A web application I've been developing has a new use case that has me searching for something easier than username/password authentication.
For this new use case, some subset of users will now only be entering data during a 90-day period that happens once a year. Most of the time this means they'll only be doing this for one day, maybe two, a year.
Because it will be easy for them to forget the password they set after logging in with the temp password I would like to try something like a unique URL that expires. The URL needs to be valid for 90-days (or at least until they've finished entering their data if we can figure out how to measure that).
Each year they get a new email with unique URL to start that 90-day period.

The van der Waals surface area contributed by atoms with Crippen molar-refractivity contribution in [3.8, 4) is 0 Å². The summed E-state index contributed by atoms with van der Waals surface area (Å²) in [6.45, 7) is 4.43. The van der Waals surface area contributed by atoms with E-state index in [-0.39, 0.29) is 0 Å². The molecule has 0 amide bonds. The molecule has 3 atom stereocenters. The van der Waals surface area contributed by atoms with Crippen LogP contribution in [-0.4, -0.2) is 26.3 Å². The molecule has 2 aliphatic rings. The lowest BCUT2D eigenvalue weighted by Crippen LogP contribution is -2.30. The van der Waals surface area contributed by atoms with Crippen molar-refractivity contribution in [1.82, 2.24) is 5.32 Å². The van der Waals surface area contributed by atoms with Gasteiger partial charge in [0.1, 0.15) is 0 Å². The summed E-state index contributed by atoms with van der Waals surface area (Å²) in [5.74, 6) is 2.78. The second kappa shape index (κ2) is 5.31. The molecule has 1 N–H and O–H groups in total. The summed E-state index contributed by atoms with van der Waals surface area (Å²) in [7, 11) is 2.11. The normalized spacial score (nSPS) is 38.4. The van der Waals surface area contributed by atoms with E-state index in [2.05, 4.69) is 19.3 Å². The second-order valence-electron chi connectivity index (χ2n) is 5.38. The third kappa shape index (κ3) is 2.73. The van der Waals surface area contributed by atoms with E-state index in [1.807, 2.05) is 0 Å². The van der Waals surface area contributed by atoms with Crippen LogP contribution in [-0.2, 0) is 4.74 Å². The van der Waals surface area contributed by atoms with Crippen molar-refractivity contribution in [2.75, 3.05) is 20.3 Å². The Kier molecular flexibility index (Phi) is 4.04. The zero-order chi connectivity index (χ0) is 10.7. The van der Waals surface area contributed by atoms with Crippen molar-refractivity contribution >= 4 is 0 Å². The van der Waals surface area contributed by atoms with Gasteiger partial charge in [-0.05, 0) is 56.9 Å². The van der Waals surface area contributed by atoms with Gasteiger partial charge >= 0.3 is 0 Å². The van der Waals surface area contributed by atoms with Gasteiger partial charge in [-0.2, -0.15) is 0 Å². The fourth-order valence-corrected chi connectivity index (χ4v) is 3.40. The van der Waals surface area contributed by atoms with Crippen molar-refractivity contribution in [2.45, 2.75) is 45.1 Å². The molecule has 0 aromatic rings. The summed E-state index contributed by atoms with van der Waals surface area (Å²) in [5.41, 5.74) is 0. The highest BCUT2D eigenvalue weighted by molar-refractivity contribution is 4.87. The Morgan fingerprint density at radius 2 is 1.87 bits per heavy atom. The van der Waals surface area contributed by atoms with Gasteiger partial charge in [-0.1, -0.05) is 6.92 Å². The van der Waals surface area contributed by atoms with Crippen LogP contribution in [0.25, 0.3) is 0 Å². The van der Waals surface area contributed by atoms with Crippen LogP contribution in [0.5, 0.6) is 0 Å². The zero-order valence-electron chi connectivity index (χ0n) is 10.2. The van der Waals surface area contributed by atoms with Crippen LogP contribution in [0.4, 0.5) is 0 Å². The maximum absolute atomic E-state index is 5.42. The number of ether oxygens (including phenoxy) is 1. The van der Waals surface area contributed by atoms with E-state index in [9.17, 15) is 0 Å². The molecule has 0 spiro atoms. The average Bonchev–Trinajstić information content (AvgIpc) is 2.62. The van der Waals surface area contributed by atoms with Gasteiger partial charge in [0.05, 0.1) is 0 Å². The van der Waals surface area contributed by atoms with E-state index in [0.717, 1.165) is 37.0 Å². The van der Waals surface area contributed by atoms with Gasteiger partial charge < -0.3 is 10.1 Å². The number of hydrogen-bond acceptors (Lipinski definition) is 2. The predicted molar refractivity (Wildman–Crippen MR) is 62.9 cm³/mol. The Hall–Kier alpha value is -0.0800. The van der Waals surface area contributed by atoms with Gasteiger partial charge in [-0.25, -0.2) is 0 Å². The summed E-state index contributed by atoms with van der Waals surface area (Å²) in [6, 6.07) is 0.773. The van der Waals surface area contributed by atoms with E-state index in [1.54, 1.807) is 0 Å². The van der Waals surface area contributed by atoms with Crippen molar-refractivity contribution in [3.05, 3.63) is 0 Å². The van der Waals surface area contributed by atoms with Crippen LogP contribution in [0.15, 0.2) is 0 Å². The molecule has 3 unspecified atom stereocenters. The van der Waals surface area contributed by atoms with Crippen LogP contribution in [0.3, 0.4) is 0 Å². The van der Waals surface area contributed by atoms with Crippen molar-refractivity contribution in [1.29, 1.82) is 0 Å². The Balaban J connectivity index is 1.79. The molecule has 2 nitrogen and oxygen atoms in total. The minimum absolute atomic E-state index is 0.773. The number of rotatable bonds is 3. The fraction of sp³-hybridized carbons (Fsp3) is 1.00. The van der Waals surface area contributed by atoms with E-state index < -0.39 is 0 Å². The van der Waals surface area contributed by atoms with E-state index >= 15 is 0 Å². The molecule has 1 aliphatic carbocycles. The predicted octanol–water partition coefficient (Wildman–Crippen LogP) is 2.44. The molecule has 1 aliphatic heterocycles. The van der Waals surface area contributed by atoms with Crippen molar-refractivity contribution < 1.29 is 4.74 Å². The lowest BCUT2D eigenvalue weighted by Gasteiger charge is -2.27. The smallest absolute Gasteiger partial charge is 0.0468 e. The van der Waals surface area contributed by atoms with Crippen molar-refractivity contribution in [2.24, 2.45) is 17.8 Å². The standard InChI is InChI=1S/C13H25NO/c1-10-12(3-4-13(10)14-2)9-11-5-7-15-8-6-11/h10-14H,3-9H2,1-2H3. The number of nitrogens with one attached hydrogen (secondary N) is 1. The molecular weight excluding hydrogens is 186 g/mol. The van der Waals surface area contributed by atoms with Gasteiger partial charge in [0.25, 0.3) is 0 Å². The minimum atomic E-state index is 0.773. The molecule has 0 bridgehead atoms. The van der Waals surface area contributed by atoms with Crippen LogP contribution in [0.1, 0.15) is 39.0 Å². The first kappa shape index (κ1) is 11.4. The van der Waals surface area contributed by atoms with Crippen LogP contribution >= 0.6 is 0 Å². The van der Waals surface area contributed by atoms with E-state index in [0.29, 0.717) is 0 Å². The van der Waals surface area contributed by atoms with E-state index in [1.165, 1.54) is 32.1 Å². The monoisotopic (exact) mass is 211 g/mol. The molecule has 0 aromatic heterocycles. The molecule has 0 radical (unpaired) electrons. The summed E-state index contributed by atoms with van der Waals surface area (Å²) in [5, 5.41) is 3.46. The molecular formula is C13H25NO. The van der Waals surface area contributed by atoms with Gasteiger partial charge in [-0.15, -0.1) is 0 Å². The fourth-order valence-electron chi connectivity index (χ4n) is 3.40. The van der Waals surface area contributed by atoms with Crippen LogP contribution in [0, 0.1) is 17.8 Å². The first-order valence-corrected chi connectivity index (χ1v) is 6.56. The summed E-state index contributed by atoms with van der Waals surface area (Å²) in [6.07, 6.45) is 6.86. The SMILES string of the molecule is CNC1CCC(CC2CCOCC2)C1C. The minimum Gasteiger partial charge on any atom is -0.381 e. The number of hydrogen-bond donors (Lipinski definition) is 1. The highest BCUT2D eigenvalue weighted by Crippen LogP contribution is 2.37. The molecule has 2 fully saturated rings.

The security drawbacks here are the typical ones:
- Unique URL shows up in bookmarks and browser history
- Unique URL shows up in server logs
- User might forward the email to another mailbox and the message is not transported securely.
- Need to guard against SQL injection in URL
Normally unique URL schemes are valid for short periods like 24 hours, so I'm worried that a 90 day period is just too long.
As for risks: if an unauthorized person gains access there would be very little information leakage (and certainly nothing that is PII) but there is still some "loss of trust" concerns.
Is this secure enough? If not, are there any other authentication methods we might use here?